We're All Just A Bunch Of Filthy Criminals ~ 2012-03-21

It started me thinking when I got another speeding ticket the other day. The cops like to camp out on a back stretch of road and wait for unsuspecting victims. You know the place; there's one in your town too. And so I'm asking myself, who is that cop helping by giving me a ticket? I was already late to teach my audio production class down at the college (hence the speeding) but after that I was even later. And soon to be $163.00 poorer. Yes, that's what it cost me, plus an hour of my day. Oh, the actual fine wasn't that high. Here's how they broke it down:

$60.11Actual fine
$49.89Surcharges (83% of fine)
20.00Probation assessment - I asked the lady what this was for. She said it's a charge but on there by resolution of the city council, and it goes on all traffic tickets.
Additional AssessmentNo explanation here. Just more money.
$20Late fee - yeah, well I tucked this citation away and suddenly several weeks had gone by. Oops.

So was I mad? Yeah. Mad at a system that's taken the desire for protection to ridiculous levels. I felt like I was being treated like a criminal. But people would rise up in rebellion if we went around saying they were committing crimes, so we'll make up this new little term, "civil violation." No, it's not a crime. Don't get your dander up. Just pay us some money and go about your business.

Did you know there was a time when the primary function of policemen was to catch criminals? Just kidding; there wasn't. The primary role of policemen has always been to enforce the system's dominance over it's citizens. I heard tell that the police force really got its start in America in pre-civil war times, when its' primary role was to protect the 'property' of the powerful. Their property, of course, was runaway slaves, and preserving their right to the ownership of property meant catching the slaves and returning them to their rich owners.

That's what I heard anyway.

Cue the Civil War. OK, now that that's over with, what are we going to do with all these lovely policemen? Let's use them to enforce all sorts of other rules. Hmmm... gotta pay for all this somehow. No problem. We'll just start having fines for all sorts of 'civil' violations. It's not a law, because that would have to pass the test of constitutionality. No, it's just a city ordinance. A rule you have to follow if you live here. And if you break it (which we know you will because we have enough stupid rules that nobody could ever follow all of them all the time) then we get to take some money from you. And that's what we want most. What a system... we charge the people for the privilege of being dominated.

Cue the invention of the printing press. Suddenly we have the ability to mass-produce ideas. Before this, ideas were freely shared. Now, because we can print them in great volume, there is a physical product to charge people for. And because I put these ideas together, I better get paid for every book of mine that's printed. And now we have the birth of copyright laws. Because laziness says, why should I go back and work on the farm all my life when I can sit back and get paid over and over for the work I already did in writing that book?

Cue the 20th century. Well, suddenly we have the ability to make recordings of sound, and even moving pictures and reproduce them relatively cheaply. Should we share all this cheap stuff with the world? No, let's sit back and charge everyone over and over again for the work we already did in creating the performance or making the recording.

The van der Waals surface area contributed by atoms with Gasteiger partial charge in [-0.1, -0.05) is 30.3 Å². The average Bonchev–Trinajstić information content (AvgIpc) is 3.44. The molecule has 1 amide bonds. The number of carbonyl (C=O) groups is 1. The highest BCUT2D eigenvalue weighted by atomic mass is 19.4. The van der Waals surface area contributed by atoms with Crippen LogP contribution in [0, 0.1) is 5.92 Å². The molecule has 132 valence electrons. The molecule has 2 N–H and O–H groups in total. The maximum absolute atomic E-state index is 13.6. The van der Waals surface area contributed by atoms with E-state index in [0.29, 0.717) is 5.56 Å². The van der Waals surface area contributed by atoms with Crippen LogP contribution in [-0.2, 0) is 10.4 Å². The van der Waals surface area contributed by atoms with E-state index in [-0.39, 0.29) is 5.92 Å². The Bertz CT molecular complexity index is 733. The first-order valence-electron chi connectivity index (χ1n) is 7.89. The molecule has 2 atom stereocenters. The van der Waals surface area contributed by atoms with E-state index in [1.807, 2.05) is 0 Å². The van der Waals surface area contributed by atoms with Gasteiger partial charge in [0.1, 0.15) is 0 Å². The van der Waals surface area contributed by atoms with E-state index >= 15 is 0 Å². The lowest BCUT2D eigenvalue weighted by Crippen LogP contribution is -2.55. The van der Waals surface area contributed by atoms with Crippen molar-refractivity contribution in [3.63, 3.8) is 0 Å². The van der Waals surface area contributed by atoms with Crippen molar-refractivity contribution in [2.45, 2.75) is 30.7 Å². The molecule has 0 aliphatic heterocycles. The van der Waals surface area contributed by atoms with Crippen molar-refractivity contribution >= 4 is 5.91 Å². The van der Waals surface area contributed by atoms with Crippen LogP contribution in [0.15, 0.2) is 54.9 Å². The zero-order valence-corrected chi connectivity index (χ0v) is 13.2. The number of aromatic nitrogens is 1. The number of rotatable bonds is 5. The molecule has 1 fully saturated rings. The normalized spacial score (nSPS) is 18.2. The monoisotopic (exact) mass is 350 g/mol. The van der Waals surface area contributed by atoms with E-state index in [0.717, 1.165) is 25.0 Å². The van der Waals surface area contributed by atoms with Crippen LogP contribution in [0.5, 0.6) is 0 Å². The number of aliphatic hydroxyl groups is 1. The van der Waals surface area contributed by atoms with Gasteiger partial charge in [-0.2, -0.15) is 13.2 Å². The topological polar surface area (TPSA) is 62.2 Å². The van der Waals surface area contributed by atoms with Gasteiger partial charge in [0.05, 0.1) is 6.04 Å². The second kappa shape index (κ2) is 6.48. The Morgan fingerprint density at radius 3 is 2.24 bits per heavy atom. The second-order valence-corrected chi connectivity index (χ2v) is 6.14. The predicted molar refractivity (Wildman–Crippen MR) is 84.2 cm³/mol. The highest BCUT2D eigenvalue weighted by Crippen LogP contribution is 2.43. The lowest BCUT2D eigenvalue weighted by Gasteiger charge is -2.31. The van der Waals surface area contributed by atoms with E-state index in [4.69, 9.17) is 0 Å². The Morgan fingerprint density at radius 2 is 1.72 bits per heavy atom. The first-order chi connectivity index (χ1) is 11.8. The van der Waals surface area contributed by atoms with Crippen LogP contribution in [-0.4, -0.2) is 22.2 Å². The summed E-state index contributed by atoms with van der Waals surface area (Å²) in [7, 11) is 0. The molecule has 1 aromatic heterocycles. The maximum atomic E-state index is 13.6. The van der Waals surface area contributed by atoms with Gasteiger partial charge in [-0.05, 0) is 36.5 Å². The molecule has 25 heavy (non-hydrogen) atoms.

Cue the digital age. Now we can make identical copies of books, pictures, music, movies and these weird new things called computer programs at absolutely NO COST. That's right... it costs absolutely nothing to make an exact duplicate, other than the tiny amount of digital storage space that the copy takes up. For an mp3, that's gotta be a few pennies or less; I'm not even going to bother with the math. You know full well it's so cheap you don't even think about it. And not only can we make infinite generations of absolutely free copies of everything, we can transmit those copies literally around the world in the matter of a few seconds.

So should we share all this free stuff with the world for their enjoyment, enlightenment and enrichment? HOLY CRAP! WE NEED CONTROLS AND COPYRIGHT LAWS! We need to make sure that I get paid over and over for something I did only one time. Yes, well, copying is so easy and prevalent that everybody has done it at some time. Why not? It just makes sense. And in an attempt to stop everyone from doing everything, copyright law has become a twisted nightmare of fees and permissions.

Take me and my music, for example. I would love to share my music with the world. But the thought that somebody else might steal my ideas and start charging people for them really ticks me off. And of course I'd also love to be able to get paid over and over for writing those songs; after all I put a lot of time into them. Sometimes a few days, even.

And then there are taxes. Oh, taxes. If they don't get you on traffic fines or copyright law, they can always get you on taxes. Because there is no law in our country more convoluted, with more loopholes and booby traps designed to let the powerful go free while ensnaring the common slave.

Let's face it: You're a criminal. They just haven't caught you yet. But any time they feel like it, they can find something. Your only hope is to not get noticed. Note to self: Making posts on a public blog about how we are all criminals is probably not the best way to keep from getting noticed.